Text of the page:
Re-blogged from ChicagoTribune.com.
Written by: John Carpenter
Technology tools are surging into the world of hiring and recruiting but won’t succeed if they are misunderstood, misapplied or misguided.
So said a panel of recruiting experts gathered in the Loop late last week for a discussion called “Technology in Recruiting: Nuts and Bolts.” The Human Resources Management Association of Chicago sponsored the event.
Among the tech tools up for discussion were:
• Data analytics platforms that scour online data to screen candidates;
• Online assessments that evaluate everything from specific skill sets to potential fit within a company’s culture;
• Use of social media to build awareness of a company as a potentially good place to work;
• and video-interviewing services that range from traditional teleconferencing to automated-interview packages that collect recorded responses from candidates.
Panelists agreed that just as fancy technology can drive better results, poor management can doom it to failure.
The 90-minute conversation, at the Federal Reserve Bank of Chicago, offered a few things to remember when securing and adopting new tech solutions for recruiters and companies.
Technology is just a tool
Hireology CEO Adam Robinson sells data analytics to companies looking to improve their hiring. But they can’t replace smart recruiters and hiring managers.
“Data analytics are important,” he said. “But you’re never going to replace the human element in the recruiting process. The role of data analytics is to accelerate the funneling process.”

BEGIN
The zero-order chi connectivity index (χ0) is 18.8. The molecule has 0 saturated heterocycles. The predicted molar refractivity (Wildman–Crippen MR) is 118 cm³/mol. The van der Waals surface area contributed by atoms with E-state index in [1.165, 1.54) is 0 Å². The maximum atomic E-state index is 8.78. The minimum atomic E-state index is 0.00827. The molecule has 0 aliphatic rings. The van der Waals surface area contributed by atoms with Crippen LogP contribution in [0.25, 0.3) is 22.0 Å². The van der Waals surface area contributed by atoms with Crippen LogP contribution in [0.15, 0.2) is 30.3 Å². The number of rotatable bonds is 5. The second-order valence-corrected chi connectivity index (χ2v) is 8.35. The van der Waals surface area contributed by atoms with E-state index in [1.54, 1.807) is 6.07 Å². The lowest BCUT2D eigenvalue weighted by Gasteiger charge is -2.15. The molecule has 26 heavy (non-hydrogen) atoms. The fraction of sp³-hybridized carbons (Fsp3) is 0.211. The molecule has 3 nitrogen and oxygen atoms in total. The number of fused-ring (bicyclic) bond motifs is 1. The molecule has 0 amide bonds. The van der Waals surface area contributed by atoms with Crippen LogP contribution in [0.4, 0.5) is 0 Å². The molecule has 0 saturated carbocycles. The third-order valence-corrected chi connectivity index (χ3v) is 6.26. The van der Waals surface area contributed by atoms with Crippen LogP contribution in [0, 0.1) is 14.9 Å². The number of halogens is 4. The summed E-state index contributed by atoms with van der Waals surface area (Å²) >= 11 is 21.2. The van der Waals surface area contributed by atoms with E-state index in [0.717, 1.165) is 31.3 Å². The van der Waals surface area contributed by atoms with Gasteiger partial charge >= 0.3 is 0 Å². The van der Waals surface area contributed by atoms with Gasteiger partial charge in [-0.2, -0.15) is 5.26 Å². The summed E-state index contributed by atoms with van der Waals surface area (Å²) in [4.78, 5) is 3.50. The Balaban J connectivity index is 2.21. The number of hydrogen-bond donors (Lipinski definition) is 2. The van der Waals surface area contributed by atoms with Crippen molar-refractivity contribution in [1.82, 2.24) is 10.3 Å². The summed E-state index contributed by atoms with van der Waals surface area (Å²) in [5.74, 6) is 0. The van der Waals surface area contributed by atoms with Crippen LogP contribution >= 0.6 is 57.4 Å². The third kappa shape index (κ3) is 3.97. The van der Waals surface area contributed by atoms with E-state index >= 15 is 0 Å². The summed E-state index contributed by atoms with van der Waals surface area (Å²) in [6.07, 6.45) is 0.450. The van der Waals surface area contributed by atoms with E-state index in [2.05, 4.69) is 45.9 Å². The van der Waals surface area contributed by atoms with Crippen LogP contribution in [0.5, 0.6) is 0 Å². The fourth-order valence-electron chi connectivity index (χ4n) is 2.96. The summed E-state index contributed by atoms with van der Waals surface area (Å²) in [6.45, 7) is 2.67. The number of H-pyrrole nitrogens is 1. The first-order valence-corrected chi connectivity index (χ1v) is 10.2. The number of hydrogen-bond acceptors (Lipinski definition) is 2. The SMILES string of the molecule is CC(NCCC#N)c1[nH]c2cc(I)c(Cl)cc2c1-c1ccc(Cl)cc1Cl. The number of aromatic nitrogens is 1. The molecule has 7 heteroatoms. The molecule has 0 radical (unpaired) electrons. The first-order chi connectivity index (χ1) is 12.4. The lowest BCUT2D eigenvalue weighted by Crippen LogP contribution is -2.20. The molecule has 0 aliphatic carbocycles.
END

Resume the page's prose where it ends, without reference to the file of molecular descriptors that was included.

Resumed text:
Sometimes a little creativity, especially in the world of social media, goes a long way.
Mike Dwyer, director of talent acquisition and engagement for viaForensics, said he has encouraged his engineers to talk about the company in their social media networks and thereby has turned them into recruiters. He also said viaForensics, a mobile security company, uses hacking events to attract talent.
“Engineers love to solve problems,” he said. “We are a hacker company.”
Even the best and coolest technology will fail if companies don’t carefully manage the implementation process.
Rick Rosario, senior talent acquisition leader for CDW, said his company recently adopted a new video-interviewing program designed to reduce the time hiring managers needed to screen candidates.
Yet upon implemenation, he said, hiring managers resisted the change.
“When you put people, processes and technology together, you have to address all three,” he said. “If you’re thinking about making an investment in technology, make sure you take implementation seriously.”
Tech solutions cost money, so managers who want to implement hiring tools will want to emphasize to their leaders how much the company will save or what value the company will gain.
Rosario said he likes to quantify the value of his department’s work. If he’s recruiting for 10 new sales positions, each of whom will have a $1 million annual sales goal, he ties successful recruitment of those candidates to $10 million of the company’s bottom line.
Irma Long, director of global talent acquisition for Acco Brands, said her company adopted a new assessment tool for candidates, choosing one produced by IPAT, the Institute for Personality and Ability Testing. Now she said the company has less turnover, with higher scores on performance reviews.
“We’re a heavily metriced organization,” she said. “You have to be able to talk numbers with executives.”